Writing The Article

Writing The Article



Just as​ a​ builder would hesitate to​ erect a​ house without a​ carefully worked-out plan,​ so a​ writer should be loath to​ begin an​ article before he has outlined it​ fully. in​ planning a​ building,​ an​ architect considers how large a​ house his client desires,​ how many rooms he must provide,​ how the​ space available may best be apportioned among the​ rooms,​ and what relation the​ rooms are to​ bear to​ one another. in​ outlining an​ article,​ likewise,​ a​ writer needs to​ determine how long it​ must be,​ what material it​ should include,​ how much space should be devoted to​ each part,​ and how the​ parts should be arranged. Time spent in​ thus planning an​ article is​ time well spent.

Outlining the​ subject fully involves thinking out the​ article from beginning to​ end. the​ value of​ each item of​ the​ material gathered must be carefully weighed; its relation to​ the​ whole subject and to​ every part must be considered. the​ arrangement of​ the​ parts is​ of​ even greater importance,​ because much of​ the​ effectiveness of​ the​ presentation will depend upon a​ logical development of​ the​ thought. in​ the​ last analysis,​ good writing means clear thinking,​ and at​ no stage in​ the​ preparation of​ an​ article is​ clear thinking more necessary than in​ the​ planning of​ it.

Amateurs sometimes insist that it​ is​ easier to​ write without an​ outline than with one. it​ undoubtedly does take less time to​ dash off a​ special feature story than it​ does to​ think out all of​ the​ details and then write it. in​ nine cases out of​ ten,​ however,​ when a​ writer attempts to​ work out an​ article as​ he goes along,​ trusting that his ideas will arrange themselves,​ the​ result is​ far from a​ clear,​ logical,​ well-organized presentation of​ his subject. the​ common disinclination to​ make an​ outline is​ usually based on​ the​ difficulty that most persons experience in​ deliberately thinking about a​ subject in​ all its various aspects,​ and in​ getting down in​ logical order the​ results of​ such thought. Unwillingness to​ outline a​ subject generally means unwillingness to​ think.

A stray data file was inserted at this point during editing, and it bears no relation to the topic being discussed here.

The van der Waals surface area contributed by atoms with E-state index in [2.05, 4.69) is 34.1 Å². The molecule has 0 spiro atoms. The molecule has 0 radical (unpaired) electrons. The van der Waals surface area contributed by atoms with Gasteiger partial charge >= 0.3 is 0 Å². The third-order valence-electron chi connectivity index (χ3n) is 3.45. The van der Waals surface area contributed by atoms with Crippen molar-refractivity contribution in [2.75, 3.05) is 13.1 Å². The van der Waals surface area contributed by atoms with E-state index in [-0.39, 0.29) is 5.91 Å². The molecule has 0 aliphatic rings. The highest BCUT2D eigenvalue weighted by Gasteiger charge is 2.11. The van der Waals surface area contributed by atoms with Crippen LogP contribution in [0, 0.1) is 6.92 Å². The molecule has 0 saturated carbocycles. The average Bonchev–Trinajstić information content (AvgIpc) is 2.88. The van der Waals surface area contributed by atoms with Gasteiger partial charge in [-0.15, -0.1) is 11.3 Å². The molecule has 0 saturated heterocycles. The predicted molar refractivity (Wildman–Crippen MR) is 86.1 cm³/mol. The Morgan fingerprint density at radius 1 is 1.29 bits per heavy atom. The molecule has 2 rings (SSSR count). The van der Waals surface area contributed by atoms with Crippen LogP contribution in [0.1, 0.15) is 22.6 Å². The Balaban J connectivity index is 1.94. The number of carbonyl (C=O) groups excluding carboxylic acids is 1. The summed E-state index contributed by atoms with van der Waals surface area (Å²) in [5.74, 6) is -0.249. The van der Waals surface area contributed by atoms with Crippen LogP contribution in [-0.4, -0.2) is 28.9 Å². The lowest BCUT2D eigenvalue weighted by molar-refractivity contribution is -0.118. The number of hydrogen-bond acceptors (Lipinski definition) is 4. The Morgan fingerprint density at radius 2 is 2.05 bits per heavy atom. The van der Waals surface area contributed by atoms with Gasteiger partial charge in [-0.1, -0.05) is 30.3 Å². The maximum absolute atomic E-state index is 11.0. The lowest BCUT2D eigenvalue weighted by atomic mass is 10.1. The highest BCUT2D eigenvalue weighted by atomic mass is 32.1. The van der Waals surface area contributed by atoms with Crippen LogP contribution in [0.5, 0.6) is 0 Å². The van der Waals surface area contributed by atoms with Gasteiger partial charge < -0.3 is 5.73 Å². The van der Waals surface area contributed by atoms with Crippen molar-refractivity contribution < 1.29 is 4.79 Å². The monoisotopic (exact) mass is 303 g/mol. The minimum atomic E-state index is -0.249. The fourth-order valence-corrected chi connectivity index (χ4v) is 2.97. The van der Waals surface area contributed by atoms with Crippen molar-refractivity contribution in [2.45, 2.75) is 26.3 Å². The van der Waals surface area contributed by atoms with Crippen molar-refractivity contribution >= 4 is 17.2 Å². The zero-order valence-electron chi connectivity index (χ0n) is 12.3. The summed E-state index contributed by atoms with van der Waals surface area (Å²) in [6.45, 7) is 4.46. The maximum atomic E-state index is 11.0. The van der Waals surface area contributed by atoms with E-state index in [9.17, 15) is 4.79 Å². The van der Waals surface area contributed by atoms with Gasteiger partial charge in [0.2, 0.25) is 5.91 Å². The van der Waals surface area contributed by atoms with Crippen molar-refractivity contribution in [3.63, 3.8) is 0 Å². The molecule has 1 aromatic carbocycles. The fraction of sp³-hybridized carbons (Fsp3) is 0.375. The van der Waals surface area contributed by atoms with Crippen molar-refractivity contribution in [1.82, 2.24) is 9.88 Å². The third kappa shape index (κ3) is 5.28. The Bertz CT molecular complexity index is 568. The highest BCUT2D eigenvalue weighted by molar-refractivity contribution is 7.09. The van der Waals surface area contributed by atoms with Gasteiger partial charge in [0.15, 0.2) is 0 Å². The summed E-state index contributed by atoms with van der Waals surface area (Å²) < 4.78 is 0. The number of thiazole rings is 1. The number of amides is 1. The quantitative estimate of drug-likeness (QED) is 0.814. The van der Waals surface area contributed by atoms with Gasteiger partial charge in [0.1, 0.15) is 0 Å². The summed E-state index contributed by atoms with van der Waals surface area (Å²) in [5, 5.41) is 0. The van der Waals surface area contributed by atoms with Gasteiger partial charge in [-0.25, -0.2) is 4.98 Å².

The length of​ an​ article is​ determined by two considerations: the​ scope of​ the​ subject,​ and the​ policy of​ the​ publication for which it​ is​ intended. a​ large subject cannot be adequately treated in​ a​ brief space,​ nor can an​ important theme be disposed of​ satisfactorily in​ a​ few hundred words. the​ length of​ an​ article,​ in​ general,​ should be proportionate to​ the​ size and the​ importance of​ the​ subject.

The deciding factor,​ however,​ in​ fixing the​ length of​ an​ article is​ the​ policy of​ the​ periodical for which it​ is​ designed. One popular publication may print articles from 4000 to​ 6000 words,​ while another fixes the​ limit at​ 1000 words. it​ would be quite as​ bad judgment to​ prepare a​ 1000-word article for the​ former,​ as​ it​ would be to​ send one of​ 5000 words to​ the​ latter. Periodicals also fix certain limits for articles to​ be printed in​ particular departments. One monthly magazine,​ for instance,​ has a​ department of​ personality sketches which range from 800 to​ 1200 words in​ length,​ while the​ other articles in​ this periodical contain from 2000 to​ 4000 words.

The practice of​ printing a​ column or​ two of​ reading matter on​ most of​ the​ advertising pages influences the​ length of​ articles in​ many magazines. to​ obtain an​ attractive make-up,​ the​ editors allow only a​ page or​ two of​ each special article,​ short story,​ or​ serial to​ appear in​ the​ first part of​ the​ magazine,​ relegating the​ remainder to​ the​ advertising pages. Articles must,​ therefore,​ be long enough to​ fill a​ page or​ two in​ the​ first part of​ the​ periodical and several columns on​ the​ pages of​ advertising. Some magazines use short articles,​ or​ "fillers,​" to​ furnish the​ necessary reading matter on​ these advertising pages.

Newspapers of​ the​ usual size,​ with from 1000 to​ 1200 words in​ a​ column,​ have greater flexibility than magazines in​ the​ matter of​ make-up,​ and can,​ therefore,​ use special feature stories of​ various lengths. the​ arrangement of​ advertisements,​ even in​ the​ magazine sections,​ does not affect the​ length of​ articles. the​ only way to​ determine exactly the​ requirements of​ different newspapers and magazines is​ to​ count the​ words in​ typical articles in​ various departments.




You Might Also Like:




No comments:

Powered by Blogger.